As an athe­ist, I find all of this intrigu­ing. I won­der, did any­one sit down to con­sid­er their own under­stand­ing of God before mak­ing these games? After all, these two exam­ples can be viewed as com­men­taries on the nature and neces­si­ty of reli­gion: in From Dust the Breath is cre­at­ed by the Men to aid them in their quest for sur­vival amidst an incred­i­bly hos­tile world, and Black & White’s open­ing sequence shows the god of that game being called into being by the fer­vent prayers of humans in need. In nei­ther case is the god pre‐existing, never claimed to be a cre­ator – they are invent­ed by soci­eties which feel the need for them. The obvi­ous insin­u­a­tion is that is that peo­ple cre­ate gods, rather than the other way around, to ben­e­fit them­selves. From these par­al­lel begin­nings the two games part ways and the nature of the human/deity rela­tion­ship branch­es.

From Dust’s Breath func­tions as ser­vant and stew­ard to its tribe, an omni­scient pres­ence ready to respond to dis­as­ter and alter nature in what­ev­er fash­ion will help the Men. It does not seem to require nor desire wor­ship, instead being appar­ent­ly con­tent to ful­fill the func­tion it was cre­at­ed for and ease the lives of the Men. In Black & White, the oppo­site occurs: from the very moment the play­er enters the tuto­r­i­al island, the god begins the process of warp­ing the lives of the tribe around itself. The player‐as‐god learns a vari­ety of ways to help the tribes­peo­ple, intro­duc­ing a moral choice sys­tem where­by kind­ness and cru­el­ty are both offered as accept­able meth­ods of prob­lem solv­ing. What’s key is that the choic­es are made by the god rather than the humans. It is the god’s agen­da which is served by every action, even if said action pro­vides ben­e­fit to the humans. Contrast this with From Dust where it is the tribe who desire to re‐populate lands before mov­ing to the next, and the pur­pose of the god is to facil­i­tate their desires. Conversely, Black & White grad­u­al­ly builds to the point where the god is dom­i­nant over every aspect of the tribe’s phys­i­cal life; the god decides what struc­tures will be built and where, the god decides when the faith­ful will be called to pray at the tem­ple, the god even selects breed­ing pairs and orders them to hump like bunny rab­bits.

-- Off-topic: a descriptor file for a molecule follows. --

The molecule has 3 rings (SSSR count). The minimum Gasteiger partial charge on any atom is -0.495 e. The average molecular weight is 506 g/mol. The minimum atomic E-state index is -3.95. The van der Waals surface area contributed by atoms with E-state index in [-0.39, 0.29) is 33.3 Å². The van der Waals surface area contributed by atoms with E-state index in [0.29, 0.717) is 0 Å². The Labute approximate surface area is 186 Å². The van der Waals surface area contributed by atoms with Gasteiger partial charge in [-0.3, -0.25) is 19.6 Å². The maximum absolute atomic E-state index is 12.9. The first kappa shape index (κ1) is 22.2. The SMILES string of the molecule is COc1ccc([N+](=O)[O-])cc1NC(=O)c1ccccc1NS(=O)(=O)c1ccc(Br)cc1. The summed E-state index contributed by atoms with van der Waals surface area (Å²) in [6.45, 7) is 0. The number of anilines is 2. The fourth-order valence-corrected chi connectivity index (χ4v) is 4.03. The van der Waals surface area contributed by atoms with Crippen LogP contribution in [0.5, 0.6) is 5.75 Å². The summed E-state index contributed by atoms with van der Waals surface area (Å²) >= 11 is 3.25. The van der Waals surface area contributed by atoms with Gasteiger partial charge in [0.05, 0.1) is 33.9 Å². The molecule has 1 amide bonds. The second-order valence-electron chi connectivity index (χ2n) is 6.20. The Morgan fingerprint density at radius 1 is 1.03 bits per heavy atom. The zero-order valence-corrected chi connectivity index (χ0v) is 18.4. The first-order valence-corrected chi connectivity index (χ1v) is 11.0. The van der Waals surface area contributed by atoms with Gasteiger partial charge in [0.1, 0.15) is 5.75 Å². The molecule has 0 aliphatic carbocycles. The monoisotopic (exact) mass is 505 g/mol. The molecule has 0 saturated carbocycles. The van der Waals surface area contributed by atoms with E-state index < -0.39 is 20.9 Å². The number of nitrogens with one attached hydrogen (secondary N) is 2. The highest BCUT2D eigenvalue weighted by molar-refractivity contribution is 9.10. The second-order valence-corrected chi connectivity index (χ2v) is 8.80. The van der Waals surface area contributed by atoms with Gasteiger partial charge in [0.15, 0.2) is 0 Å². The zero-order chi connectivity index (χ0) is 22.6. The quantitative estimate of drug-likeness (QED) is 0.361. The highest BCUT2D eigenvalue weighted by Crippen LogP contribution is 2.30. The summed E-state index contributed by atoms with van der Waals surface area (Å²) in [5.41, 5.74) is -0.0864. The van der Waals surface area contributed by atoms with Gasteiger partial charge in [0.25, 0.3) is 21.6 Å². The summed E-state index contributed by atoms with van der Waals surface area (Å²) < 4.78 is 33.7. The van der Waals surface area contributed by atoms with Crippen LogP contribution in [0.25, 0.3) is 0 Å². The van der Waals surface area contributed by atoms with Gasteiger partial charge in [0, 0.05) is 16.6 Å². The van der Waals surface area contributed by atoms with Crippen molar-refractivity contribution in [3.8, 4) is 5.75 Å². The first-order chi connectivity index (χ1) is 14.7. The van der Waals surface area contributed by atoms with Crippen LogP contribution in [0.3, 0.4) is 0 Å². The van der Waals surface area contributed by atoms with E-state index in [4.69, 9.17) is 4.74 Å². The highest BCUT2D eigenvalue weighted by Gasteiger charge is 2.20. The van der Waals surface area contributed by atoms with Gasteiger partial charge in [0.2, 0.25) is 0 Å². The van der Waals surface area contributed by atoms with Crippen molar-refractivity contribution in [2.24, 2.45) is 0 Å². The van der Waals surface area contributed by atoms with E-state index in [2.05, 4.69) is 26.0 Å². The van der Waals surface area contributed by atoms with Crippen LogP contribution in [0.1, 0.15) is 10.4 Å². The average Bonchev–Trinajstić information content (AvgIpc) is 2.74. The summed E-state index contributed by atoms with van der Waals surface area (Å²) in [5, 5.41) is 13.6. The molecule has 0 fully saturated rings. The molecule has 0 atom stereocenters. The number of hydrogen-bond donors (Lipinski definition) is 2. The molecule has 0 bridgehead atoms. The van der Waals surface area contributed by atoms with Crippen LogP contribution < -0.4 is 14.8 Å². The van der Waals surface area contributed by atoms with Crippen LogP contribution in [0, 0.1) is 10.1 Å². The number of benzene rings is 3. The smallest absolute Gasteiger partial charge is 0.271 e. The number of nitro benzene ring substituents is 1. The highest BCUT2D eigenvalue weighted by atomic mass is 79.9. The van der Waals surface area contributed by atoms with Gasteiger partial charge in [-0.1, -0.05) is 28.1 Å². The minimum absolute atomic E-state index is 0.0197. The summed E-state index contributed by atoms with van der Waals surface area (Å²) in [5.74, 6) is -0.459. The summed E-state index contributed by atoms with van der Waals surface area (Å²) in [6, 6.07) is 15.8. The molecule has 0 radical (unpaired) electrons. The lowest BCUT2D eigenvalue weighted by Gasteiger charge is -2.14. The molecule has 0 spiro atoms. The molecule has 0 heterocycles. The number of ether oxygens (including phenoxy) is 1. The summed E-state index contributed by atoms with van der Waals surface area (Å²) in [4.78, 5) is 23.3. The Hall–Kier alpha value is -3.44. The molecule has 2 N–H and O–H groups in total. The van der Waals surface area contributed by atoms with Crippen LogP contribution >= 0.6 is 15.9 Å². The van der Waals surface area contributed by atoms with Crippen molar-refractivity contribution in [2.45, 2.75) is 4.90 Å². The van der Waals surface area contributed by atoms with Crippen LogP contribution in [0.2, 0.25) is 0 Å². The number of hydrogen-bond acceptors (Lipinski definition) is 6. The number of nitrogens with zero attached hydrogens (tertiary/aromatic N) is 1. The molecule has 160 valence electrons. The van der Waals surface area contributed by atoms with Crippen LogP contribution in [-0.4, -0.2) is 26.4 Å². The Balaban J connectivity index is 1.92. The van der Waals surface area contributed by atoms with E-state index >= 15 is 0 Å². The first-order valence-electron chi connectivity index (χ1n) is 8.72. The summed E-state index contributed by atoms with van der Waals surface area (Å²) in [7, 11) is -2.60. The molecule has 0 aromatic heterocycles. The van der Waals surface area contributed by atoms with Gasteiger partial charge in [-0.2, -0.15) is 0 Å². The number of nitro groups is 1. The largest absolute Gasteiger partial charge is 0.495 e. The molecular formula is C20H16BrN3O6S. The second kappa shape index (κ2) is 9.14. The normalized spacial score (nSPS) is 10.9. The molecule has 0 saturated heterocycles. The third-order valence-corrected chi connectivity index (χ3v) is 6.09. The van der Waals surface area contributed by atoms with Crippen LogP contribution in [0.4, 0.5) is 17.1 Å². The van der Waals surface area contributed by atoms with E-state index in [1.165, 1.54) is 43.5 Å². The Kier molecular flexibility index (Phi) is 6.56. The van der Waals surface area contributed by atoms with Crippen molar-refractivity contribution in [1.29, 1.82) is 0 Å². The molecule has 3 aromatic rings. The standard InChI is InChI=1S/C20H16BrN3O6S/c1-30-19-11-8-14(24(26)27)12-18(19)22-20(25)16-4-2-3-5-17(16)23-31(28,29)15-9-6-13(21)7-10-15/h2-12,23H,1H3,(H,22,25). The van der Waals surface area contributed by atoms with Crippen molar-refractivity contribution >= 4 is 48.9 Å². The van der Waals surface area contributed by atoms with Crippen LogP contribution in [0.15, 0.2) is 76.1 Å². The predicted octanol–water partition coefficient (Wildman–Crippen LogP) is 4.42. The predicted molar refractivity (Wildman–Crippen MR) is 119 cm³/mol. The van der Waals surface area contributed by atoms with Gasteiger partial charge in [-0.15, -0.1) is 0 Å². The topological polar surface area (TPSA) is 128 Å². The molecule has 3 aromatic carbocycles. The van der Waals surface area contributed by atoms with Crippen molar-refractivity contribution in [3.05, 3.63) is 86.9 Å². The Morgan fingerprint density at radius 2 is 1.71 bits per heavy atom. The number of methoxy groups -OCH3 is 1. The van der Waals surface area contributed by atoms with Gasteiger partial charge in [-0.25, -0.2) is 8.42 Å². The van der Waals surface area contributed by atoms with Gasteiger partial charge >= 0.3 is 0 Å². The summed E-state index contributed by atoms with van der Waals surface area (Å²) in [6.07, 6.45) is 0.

The hum­ble Breath is required for the sur­vival of the Men, dili­gent­ly fend­ing off dis­as­ters they would oth­er­wise be inca­pable of cop­ing with. The god of Black & White exerts con­trol over the lives of its fol­low­ers and deter­mines the pro­gres­sion of their soci­ety, but the most obvi­ous bene­fac­tor of these actions is the god, not the peo­ple. The god says ‘Build a house here!’ and uproots the trees required for the wood, select­ing humans and assign­ing them the pro­fes­sion of car­pen­ter. Yet when the god became man­i­fest, there was already a vil­lage of hous­es. The god says ‘You shall pro­duce chil­dren!’ and orders a man and a woman (whose will in this mat­ter is seem­ing­ly unim­por­tant) to start shag­ging regard­less of whether or not they are already par­ents or spous­es to oth­ers. Think back to the very event that called the god into being, how­ev­er; two par­ents fear­ful­ly beg­ging the uni­verse to save their child. Clearly human­i­ty has already worked out the process of mak­ing babies, and doesn’t need a super­nat­ur­al match­mak­er to push them into it.

Nothing the god of Black & White does is any­thing the humans could not do for them­selves. Even those mirac­u­lous pow­ers, so use­ful for impress­ing the cit­i­zen­ry of near­by vil­lages, tend mere­ly to has­ten nat­ur­al func­tions. The play­er can per­form a rain mir­a­cle to grow crops faster, but if ignored those crops will still grow in the full­ness of time. What the god of Black & White does is present the image of neces­si­ty to the vil­lagers while actu­al­ly being extra­ne­ous to their day‐to‐day sur­vival. The rea­son for the dif­fer­ence in atti­tude between the deities is neat­ly explained by their require­ments – the Breath is self‐sufficient, where­as the Black & White god derives power and influ­ence from the num­ber of wor­ship­pers it lays claim to. In the lat­ter, even a benev­o­lent god is pri­mar­i­ly serv­ing their own ends, grow­ing in stature with every help­ful deed.